Having established whether the tenant’s indebtedness meets the above criteria, the next consideration is the time frame prescribed between issuance of notice and instigation of legal action. The required notice currently depends on the degree of indebtedness of the tenant. This is encapsulated as follows:
Time of Year, Reason with Period of Notice in 2020 in London
Once the above requirements are met legal action for eviction can be instigated using either the section 8 procedure or section 21 route or both. The section 21 route though onerous is advantageous in that it allows the landlord to claim possession without the need to cite grounds. However, the section 8 route is usually faster than the section 21 route given the often-shorter periods of notice synonymous with a section 8 notice. Even better is pursuing both routes as the two will run simultaneously thereby giving the landlord more prospects of success in prosecuting eviction. As landlord lawyers, we prefer using both notices. We discuss this in more detail in a separate article.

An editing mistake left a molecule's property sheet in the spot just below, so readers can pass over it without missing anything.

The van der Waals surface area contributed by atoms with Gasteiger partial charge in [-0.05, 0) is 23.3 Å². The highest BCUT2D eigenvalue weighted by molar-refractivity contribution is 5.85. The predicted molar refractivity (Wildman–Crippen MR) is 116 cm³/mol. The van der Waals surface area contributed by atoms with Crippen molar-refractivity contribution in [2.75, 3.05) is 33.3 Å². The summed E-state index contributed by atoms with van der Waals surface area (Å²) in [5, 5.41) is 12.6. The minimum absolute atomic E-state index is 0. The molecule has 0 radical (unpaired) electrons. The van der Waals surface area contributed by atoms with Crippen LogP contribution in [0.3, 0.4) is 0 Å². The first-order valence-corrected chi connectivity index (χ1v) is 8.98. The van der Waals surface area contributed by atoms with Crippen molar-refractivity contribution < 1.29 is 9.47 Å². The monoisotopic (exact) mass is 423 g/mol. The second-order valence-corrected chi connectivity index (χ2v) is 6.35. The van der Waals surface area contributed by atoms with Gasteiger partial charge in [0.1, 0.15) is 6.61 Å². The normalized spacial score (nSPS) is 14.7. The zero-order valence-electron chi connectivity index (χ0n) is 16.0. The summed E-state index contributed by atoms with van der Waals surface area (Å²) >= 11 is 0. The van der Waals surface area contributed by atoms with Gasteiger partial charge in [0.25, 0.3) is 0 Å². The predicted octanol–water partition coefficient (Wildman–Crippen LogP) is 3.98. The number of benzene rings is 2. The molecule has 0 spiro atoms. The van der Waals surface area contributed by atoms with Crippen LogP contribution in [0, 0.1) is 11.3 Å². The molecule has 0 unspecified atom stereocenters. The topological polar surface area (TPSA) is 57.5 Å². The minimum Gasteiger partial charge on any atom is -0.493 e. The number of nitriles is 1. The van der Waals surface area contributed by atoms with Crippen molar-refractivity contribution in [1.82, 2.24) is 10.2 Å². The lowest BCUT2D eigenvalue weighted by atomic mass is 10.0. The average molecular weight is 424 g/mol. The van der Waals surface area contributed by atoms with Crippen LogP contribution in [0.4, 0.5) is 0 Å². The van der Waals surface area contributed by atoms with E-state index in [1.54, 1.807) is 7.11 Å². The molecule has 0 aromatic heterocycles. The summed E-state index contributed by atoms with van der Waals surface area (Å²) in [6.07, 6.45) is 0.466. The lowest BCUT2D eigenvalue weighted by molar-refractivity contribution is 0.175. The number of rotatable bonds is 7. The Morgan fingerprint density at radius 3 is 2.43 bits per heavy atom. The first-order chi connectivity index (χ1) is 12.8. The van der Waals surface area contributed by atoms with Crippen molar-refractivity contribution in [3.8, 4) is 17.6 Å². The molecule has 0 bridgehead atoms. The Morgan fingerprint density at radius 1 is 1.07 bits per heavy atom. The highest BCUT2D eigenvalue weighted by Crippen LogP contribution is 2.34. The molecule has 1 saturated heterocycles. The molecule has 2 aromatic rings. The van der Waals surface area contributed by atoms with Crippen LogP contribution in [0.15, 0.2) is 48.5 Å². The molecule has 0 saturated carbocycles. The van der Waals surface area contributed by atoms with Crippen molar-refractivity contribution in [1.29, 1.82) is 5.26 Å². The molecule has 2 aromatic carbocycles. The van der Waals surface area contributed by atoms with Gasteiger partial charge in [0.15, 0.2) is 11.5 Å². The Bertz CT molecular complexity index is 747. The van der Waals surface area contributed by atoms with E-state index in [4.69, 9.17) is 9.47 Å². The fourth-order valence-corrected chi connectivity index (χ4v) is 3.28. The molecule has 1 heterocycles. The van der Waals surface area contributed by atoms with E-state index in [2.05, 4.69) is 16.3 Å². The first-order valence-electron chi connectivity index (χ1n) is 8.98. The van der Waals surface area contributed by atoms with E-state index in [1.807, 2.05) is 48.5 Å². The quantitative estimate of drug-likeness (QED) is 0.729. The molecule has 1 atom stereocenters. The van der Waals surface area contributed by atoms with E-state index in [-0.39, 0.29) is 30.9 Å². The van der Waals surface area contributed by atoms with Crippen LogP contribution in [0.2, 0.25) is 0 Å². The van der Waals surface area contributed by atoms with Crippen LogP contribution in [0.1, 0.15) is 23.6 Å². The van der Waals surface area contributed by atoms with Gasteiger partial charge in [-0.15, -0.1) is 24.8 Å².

If you wish to seek clarity regarding the best way to proceed, feel free to get in touch with us. Our lawyers are committed to helping you. Contact us for a free consultation with one of our expert lawyers.
- Julie Condliffe (SRA Regulated Solicitor, SRA ID : 518637)